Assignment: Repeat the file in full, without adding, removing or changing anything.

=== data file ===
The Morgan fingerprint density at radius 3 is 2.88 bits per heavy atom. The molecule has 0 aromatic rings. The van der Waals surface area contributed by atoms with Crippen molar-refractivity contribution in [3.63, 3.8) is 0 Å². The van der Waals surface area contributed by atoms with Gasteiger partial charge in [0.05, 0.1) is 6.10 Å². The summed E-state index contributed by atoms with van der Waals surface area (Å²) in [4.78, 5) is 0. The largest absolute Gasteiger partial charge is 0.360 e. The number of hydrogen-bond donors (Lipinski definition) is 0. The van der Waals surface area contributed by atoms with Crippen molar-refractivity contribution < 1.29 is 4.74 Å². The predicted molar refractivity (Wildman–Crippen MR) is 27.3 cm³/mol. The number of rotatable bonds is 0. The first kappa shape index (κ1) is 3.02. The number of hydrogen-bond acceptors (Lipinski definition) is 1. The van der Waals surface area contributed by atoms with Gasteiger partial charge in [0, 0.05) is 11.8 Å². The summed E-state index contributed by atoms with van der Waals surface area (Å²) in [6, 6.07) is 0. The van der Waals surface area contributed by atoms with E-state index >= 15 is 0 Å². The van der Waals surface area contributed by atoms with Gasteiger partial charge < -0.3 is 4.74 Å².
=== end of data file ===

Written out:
The Morgan fingerprint density at radius 3 is 2.88 bits per heavy atom. The molecule has 0 aromatic rings. The van der Waals surface area contributed by atoms with Crippen molar-refractivity contribution in [3.63, 3.8) is 0 Å². The van der Waals surface area contributed by atoms with Gasteiger partial charge in [0.05, 0.1) is 6.10 Å². The summed E-state index contributed by atoms with van der Waals surface area (Å²) in [4.78, 5) is 0. The largest absolute Gasteiger partial charge is 0.360 e. The number of hydrogen-bond donors (Lipinski definition) is 0. The van der Waals surface area contributed by atoms with Crippen molar-refractivity contribution < 1.29 is 4.74 Å². The predicted molar refractivity (Wildman–Crippen MR) is 27.3 cm³/mol. The number of rotatable bonds is 0. The first kappa shape index (κ1) is 3.02. The number of hydrogen-bond acceptors (Lipinski definition) is 1. The van der Waals surface area contributed by atoms with Gasteiger partial charge in [0, 0.05) is 11.8 Å². The summed E-state index contributed by atoms with van der Waals surface area (Å²) in [6, 6.07) is 0. The van der Waals surface area contributed by atoms with E-state index >= 15 is 0 Å². The van der Waals surface area contributed by atoms with Gasteiger partial charge < -0.3 is 4.74 Å².